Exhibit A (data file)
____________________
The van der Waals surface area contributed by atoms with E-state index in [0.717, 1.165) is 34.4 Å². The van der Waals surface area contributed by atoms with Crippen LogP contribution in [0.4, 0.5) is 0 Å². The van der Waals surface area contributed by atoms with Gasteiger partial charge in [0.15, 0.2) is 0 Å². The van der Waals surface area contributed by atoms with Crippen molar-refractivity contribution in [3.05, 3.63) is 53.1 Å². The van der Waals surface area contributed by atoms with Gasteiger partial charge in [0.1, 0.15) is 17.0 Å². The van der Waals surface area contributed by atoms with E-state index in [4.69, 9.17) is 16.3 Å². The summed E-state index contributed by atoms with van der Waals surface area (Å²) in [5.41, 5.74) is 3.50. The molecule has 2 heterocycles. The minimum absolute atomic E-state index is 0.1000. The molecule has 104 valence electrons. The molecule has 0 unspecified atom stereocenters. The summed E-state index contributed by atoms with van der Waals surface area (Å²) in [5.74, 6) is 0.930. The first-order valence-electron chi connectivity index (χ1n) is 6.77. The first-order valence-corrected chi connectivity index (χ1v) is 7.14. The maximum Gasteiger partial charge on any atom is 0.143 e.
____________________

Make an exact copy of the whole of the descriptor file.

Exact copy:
The van der Waals surface area contributed by atoms with E-state index in [0.717, 1.165) is 34.4 Å². The van der Waals surface area contributed by atoms with Crippen LogP contribution in [0.4, 0.5) is 0 Å². The van der Waals surface area contributed by atoms with Gasteiger partial charge in [0.15, 0.2) is 0 Å². The van der Waals surface area contributed by atoms with Crippen molar-refractivity contribution in [3.05, 3.63) is 53.1 Å². The van der Waals surface area contributed by atoms with Gasteiger partial charge in [0.1, 0.15) is 17.0 Å². The van der Waals surface area contributed by atoms with E-state index in [4.69, 9.17) is 16.3 Å². The summed E-state index contributed by atoms with van der Waals surface area (Å²) in [5.41, 5.74) is 3.50. The molecule has 2 heterocycles. The minimum absolute atomic E-state index is 0.1000. The molecule has 104 valence electrons. The molecule has 0 unspecified atom stereocenters. The summed E-state index contributed by atoms with van der Waals surface area (Å²) in [5.74, 6) is 0.930. The first-order valence-electron chi connectivity index (χ1n) is 6.77. The first-order valence-corrected chi connectivity index (χ1v) is 7.14. The maximum Gasteiger partial charge on any atom is 0.143 e.